Ben Bernanke the money bomber has resorted to delivering his anti-gold, pro-fiat sermons to captive audiences on US college campuses. He is returning to his roots as a professor.
But professors must profess. So what is Dr Bernanke professing? Obviously he's repeating the claptrap that to simulate growth you need to lower interest rates. But according to the rather nauseating article (which isn't much more than an appeal to authority) Bernanke is going after Herbert Hoover's Treasury Secretary Andrew Mellon.
Mellon was asked by Herbert Hoover how to deal with the Great Depression. According to Hoover's memoirs, Mellon replied:
Liquidate labour, liquidate stocks, liquidate the farmers, liquidate real estate. It will purge the rottenness out of the system. High costs of living and high living will come down. People will work harder, live a more moral life. Values will be adjusted, and enterprising people will pick up the wrecks from less competent people.
Now there is some doubt as to whether Mellon actually said this. The only source is Hoover, who was trying to make himself look compassionate and enlightened by comparison. But if Mellon didn't say it, he should have. This is a common sense view, which is probably why so many people oppose it. Time does not make bad investments go good. The recession/correction/liquidation is the cure for the disease of inflation.
Mellon, if he actually said those words, certainly didn't mean liquidation in the sense that say, Stalin, would have meant it. He wasn't suggesting Hoover go out and shoot the farmers the same way Stalin liquidated the Kulaks who opposed his collectivist agrarian policies. But Bernanke reportedly called Mellon's prescription, "pretty heartless".
Isn't that big of him?
The "liquidation" of bad investments is another way of saying that there comes a time when you must give up on the belief that an investment will come good. The sooner you do this, the better it will be for everyone. Resources like capital and labour will no longer be tied up in unproductive investments. But more importantly, human lives will no longer be engaged in activity that doesn't make anyone more productive, wealthier, or happier.
Bernanke is the heartless one in all of this, even if he thinks his heart is in the right place. He represents an idea that has destroyed the life savings and purchasing power of millions of people. The control of money by central banks has sucked even more people into investment and borrowing decisions that will take them years to recover from, if they ever do.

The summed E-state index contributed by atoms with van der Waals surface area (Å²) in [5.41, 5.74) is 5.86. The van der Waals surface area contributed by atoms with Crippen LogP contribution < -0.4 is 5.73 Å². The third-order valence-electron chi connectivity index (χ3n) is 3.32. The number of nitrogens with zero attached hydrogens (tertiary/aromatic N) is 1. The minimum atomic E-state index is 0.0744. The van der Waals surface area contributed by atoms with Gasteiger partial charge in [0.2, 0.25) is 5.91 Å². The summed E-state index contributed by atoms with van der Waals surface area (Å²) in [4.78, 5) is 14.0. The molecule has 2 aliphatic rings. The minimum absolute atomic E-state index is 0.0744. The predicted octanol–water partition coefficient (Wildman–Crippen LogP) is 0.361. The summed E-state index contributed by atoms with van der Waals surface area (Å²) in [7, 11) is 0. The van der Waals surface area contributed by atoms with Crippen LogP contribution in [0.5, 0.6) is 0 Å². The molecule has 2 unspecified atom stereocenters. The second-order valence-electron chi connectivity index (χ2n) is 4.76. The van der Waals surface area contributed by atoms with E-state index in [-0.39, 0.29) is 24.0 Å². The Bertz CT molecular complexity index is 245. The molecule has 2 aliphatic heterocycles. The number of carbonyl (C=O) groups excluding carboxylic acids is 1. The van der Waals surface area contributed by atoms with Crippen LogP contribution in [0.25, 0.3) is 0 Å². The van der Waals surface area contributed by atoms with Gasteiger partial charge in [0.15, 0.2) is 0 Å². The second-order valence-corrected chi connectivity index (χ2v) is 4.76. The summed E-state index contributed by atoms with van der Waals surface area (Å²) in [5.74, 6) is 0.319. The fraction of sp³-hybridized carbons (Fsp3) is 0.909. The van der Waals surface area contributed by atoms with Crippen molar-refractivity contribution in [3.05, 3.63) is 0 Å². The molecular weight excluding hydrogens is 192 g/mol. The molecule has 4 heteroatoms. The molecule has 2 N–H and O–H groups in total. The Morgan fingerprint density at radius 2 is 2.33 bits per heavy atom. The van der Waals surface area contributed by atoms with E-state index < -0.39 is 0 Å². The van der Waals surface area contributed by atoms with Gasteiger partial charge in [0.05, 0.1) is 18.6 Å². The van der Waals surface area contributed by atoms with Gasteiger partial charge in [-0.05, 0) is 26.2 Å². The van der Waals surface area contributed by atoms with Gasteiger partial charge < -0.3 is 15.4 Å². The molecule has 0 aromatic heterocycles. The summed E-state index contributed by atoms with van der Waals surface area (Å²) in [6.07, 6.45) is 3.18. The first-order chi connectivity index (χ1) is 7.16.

It's not only heartless to believe in fiat money. It's brainless. Maybe that's why the centralisation of the money supply by people who have infinite confidence in the technology of the printing press receives so much popular support. People who support it aren't really thinking. They're believing...and following orders. "Nothing to see here....move along."
This brings us, finally, to the point we didn't make yesterday because it didn't occur to us! Is Hitler's belief in the impregnability of his encryption machines at all similar to the belief high-frequency traders have in their machines? Here's a letter we got with the idea:
Loved your piece this morning about Hitler's paranoia and the misplace trust in machines. Could it be that the Money Power is doing the same relying on ultra fast algorithms to do their bidding, as they now don't trust the human aspect to judging a stock's value....
Or is that just me being paranoid!
Keep up the fascinating comment and reasoning, I look forward to the DR every morning!
Now that is pretty interesting. We've written before that the growth of high-frequency trading and algorithm-based trading is itself based on a faulty idea: that everything that happens in the world affects the price of every security, every second and requires the constant, computerised repricing of securities...and this is tradeable.
That seems absurd to us. If anything, the growing domination of the trading bots has divorced securities prices from underlying value. The pricing mechanism of the market itself starts to break down when it becomes self-referential...automated trading strategies adjust to each other without any human intervention or human judgement. It's not a market anymore. It's just a computer talk fest.
There is certainly a bad idea somewhere in all of this, or a misplaced belief in the power of machines to improve markets. If anything, machine-based trading is leading to more instability and volatility within the financial system. It's not leading to better price discovery. It's leading to price irrelevance.
The automation of trading coupled with the compulsory inflow of your cash into the market is another way in which the modern investment game is rigged. It makes it very hard to win. Not playing is an alternative. Or buying tangible assets and precious metals, even if Ben Bernanke doesn't like (or understand) them. We're not trying to make money from gold. We're trying to avoid losing purchasing power on the value of our labour.
for The Daily Reckoning Australia
From the Archives...
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China: Why All Feasts Must Come to An End
2012-03-20 - Satyajit Das
Greg Smith - A Former Goldman Sachs Insider Finally Speaks Out
2012-03-19 - Eric Fry
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About the Author
Dan Denning is the author of 2005's best-selling The Bull Hunter (John Wiley & Sons). He began his financial publishing career in 1997 and has covered financial markets form Baltimore, Paris, London and, beginning in 2005 Melbourne. He’s the editor of The Daily Reckoning Australia and the Publisher of Port Phillip Publishing.